idle, and to the manner in which they are employed, apparent to most officer who have seen them work, and which has oftentimes reported, both orally and in writing, to the headquarters of the department. Improvements in these things are generally apparent only on occasion of imminent danger, and credit is claimed for what is then done in an inverse ration to the responsibility which properly attaches to what has been left undone before.
I might cite instances, and complete specifications in extensor, but those to which I have alluded, I refer to as giving cause for this communication, objecting to the system pursued of making officers of that department, no mater what their capacity, to a great extent the controllers of our military defense.
It is true that in answer to inquiries which were some time since made by myself, it was said that district commanders were not forbidden to make use of such means as were at their disposal to protect points within their command. But the provisions attached to this authority, and the action pursued, have shown it to amount to next to nothing. Indeed, it seems to be that whenever anything is done to endeavor to repair the deficiencies of this department, it is quite sufficient to excite the interference and opposition of the chief engineer, who pursues a course of action looking much like obstruction. That is, being unable or unwilling to effect the necessary purpose, it is endeavored to prevent others from doing it - and in this he has hitherto been sustained.
Several times since the 7th of April last has it been stated, in communications from the headquarters of the department, that officers of the Engineers were directed to communicate freely with district and other commanders, and furnish them with information concerning the works progressing in their commands. I have the honor to report that not once within the last five months have I received from any engineers officer whatever any information concerning any works, excepting what I have sought, and in some instances this has been given with extreme unwillingness and delay. Meantime, the works progress in the usual way, some of which are or may be useful, some faulty and of no moment, and others of high necessity. Guns are to be shifted, cut off from their field of fire, &c.,, with no reference to the commanders, and not very much regard, in some instances, to the capacities of the armament, or the service which is to be performed.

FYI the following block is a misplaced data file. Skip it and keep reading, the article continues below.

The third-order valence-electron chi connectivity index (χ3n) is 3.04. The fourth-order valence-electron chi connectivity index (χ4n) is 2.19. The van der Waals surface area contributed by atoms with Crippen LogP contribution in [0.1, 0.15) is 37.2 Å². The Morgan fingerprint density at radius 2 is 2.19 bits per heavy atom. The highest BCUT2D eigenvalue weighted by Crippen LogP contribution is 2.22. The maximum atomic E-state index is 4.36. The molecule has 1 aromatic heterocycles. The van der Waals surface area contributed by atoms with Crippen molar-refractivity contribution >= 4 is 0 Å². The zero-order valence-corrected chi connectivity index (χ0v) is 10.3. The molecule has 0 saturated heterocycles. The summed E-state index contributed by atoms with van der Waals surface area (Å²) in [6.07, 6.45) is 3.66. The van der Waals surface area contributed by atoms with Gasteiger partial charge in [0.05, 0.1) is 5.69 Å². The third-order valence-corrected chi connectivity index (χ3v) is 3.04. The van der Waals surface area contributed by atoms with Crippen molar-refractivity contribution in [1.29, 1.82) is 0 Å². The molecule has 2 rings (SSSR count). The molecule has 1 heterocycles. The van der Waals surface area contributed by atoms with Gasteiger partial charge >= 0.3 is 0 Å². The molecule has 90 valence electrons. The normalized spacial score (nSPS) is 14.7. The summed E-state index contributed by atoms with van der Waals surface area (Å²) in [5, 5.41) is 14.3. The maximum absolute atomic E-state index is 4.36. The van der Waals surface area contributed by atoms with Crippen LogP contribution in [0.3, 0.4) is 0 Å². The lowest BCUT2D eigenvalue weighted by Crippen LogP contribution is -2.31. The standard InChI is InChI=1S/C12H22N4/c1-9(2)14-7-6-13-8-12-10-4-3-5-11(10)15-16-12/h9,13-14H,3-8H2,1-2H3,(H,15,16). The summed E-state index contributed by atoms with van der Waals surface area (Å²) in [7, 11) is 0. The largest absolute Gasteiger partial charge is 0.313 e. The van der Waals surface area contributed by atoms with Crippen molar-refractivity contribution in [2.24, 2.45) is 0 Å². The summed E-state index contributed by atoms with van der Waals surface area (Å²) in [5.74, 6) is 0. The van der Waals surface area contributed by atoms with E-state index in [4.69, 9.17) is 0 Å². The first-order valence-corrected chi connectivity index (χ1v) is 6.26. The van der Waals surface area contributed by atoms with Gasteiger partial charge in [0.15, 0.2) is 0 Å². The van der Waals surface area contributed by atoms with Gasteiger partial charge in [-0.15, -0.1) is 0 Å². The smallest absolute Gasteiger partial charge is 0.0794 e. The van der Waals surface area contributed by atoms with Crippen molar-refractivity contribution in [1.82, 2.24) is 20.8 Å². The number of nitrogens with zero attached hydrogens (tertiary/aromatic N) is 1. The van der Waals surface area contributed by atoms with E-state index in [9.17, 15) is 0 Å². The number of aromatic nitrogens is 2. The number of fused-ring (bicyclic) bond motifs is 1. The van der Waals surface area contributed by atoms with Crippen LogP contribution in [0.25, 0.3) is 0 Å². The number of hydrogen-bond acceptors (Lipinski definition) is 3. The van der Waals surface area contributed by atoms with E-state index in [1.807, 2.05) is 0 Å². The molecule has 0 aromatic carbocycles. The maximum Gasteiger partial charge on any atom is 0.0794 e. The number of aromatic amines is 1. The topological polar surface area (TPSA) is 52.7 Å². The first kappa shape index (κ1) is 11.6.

Engineer officers make requisitions for details, employ them as they please or leave them unemployed, and in some cases even employees, not commissioned, see, to think that their judgment and authority are superior to that of district and other commanders. These facts are palpable. They have been hitherto presented to the headquarters of the department, and the system has been sustained.
Were the works progressing for the defense of our important points going on with energy; were the dispositions such as would effect their object; were the labor properly applied and not oftentimes wasted; and were it not that, by the working of the system and the assumption of some of these officers, the defense of positions is practically taken from the commanders and intrusted to those whose fitness for such confidence can be judged of by the loose and inattentive manner in which many perform their duties in their own sphere, it might be a duty to submit to the system without further remark, however averse it may be to the integrity of military operations. But I beg respectfully to state that the condition of these things is